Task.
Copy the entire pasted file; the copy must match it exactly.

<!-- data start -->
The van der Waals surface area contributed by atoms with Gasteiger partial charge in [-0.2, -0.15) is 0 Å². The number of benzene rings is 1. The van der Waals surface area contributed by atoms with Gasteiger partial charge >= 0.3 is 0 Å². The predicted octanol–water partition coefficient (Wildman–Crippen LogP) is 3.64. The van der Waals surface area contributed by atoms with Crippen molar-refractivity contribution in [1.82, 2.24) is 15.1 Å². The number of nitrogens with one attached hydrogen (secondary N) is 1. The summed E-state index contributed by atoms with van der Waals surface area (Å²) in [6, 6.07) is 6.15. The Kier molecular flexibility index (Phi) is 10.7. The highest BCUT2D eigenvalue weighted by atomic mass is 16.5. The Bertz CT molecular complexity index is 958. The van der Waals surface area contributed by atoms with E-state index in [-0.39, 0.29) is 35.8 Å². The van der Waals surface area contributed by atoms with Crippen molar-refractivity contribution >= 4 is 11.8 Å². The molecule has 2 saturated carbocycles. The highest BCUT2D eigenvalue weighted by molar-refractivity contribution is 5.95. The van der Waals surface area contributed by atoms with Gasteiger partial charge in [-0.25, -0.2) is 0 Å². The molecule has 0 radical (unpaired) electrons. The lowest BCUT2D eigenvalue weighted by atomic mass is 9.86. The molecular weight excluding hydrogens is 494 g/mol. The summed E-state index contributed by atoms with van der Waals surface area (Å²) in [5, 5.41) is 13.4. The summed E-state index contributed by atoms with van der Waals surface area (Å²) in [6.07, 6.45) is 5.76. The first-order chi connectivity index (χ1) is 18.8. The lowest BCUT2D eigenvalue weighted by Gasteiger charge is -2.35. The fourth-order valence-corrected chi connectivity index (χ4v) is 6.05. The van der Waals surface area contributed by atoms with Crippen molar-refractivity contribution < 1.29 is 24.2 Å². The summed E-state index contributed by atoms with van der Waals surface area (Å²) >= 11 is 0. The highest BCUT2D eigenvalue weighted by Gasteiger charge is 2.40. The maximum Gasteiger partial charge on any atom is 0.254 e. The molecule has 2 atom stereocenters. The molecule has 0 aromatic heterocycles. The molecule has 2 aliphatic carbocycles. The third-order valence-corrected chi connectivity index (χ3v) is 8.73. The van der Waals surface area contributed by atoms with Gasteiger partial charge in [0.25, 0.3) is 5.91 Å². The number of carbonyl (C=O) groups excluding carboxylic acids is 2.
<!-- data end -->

The van der Waals surface area contributed by atoms with Gasteiger partial charge in [-0.2, -0.15) is 0 Å². The number of benzene rings is 1. The van der Waals surface area contributed by atoms with Gasteiger partial charge >= 0.3 is 0 Å². The predicted octanol–water partition coefficient (Wildman–Crippen LogP) is 3.64. The van der Waals surface area contributed by atoms with Crippen molar-refractivity contribution in [1.82, 2.24) is 15.1 Å². The number of nitrogens with one attached hydrogen (secondary N) is 1. The summed E-state index contributed by atoms with van der Waals surface area (Å²) in [6, 6.07) is 6.15. The Kier molecular flexibility index (Phi) is 10.7. The highest BCUT2D eigenvalue weighted by atomic mass is 16.5. The Bertz CT molecular complexity index is 958. The van der Waals surface area contributed by atoms with E-state index in [-0.39, 0.29) is 35.8 Å². The van der Waals surface area contributed by atoms with Crippen molar-refractivity contribution >= 4 is 11.8 Å². The molecule has 2 saturated carbocycles. The highest BCUT2D eigenvalue weighted by molar-refractivity contribution is 5.95. The van der Waals surface area contributed by atoms with Gasteiger partial charge in [-0.25, -0.2) is 0 Å². The molecule has 0 radical (unpaired) electrons. The lowest BCUT2D eigenvalue weighted by atomic mass is 9.86. The molecular weight excluding hydrogens is 494 g/mol. The summed E-state index contributed by atoms with van der Waals surface area (Å²) in [5, 5.41) is 13.4. The summed E-state index contributed by atoms with van der Waals surface area (Å²) in [6.07, 6.45) is 5.76. The first-order chi connectivity index (χ1) is 18.8. The lowest BCUT2D eigenvalue weighted by Gasteiger charge is -2.35. The fourth-order valence-corrected chi connectivity index (χ4v) is 6.05. The van der Waals surface area contributed by atoms with Crippen molar-refractivity contribution < 1.29 is 24.2 Å². The summed E-state index contributed by atoms with van der Waals surface area (Å²) >= 11 is 0. The highest BCUT2D eigenvalue weighted by Gasteiger charge is 2.40. The maximum Gasteiger partial charge on any atom is 0.254 e. The molecule has 2 atom stereocenters. The molecule has 0 aromatic heterocycles. The molecule has 2 aliphatic carbocycles. The third-order valence-corrected chi connectivity index (χ3v) is 8.73. The van der Waals surface area contributed by atoms with Gasteiger partial charge in [0.25, 0.3) is 5.91 Å². The number of carbonyl (C=O) groups excluding carboxylic acids is 2.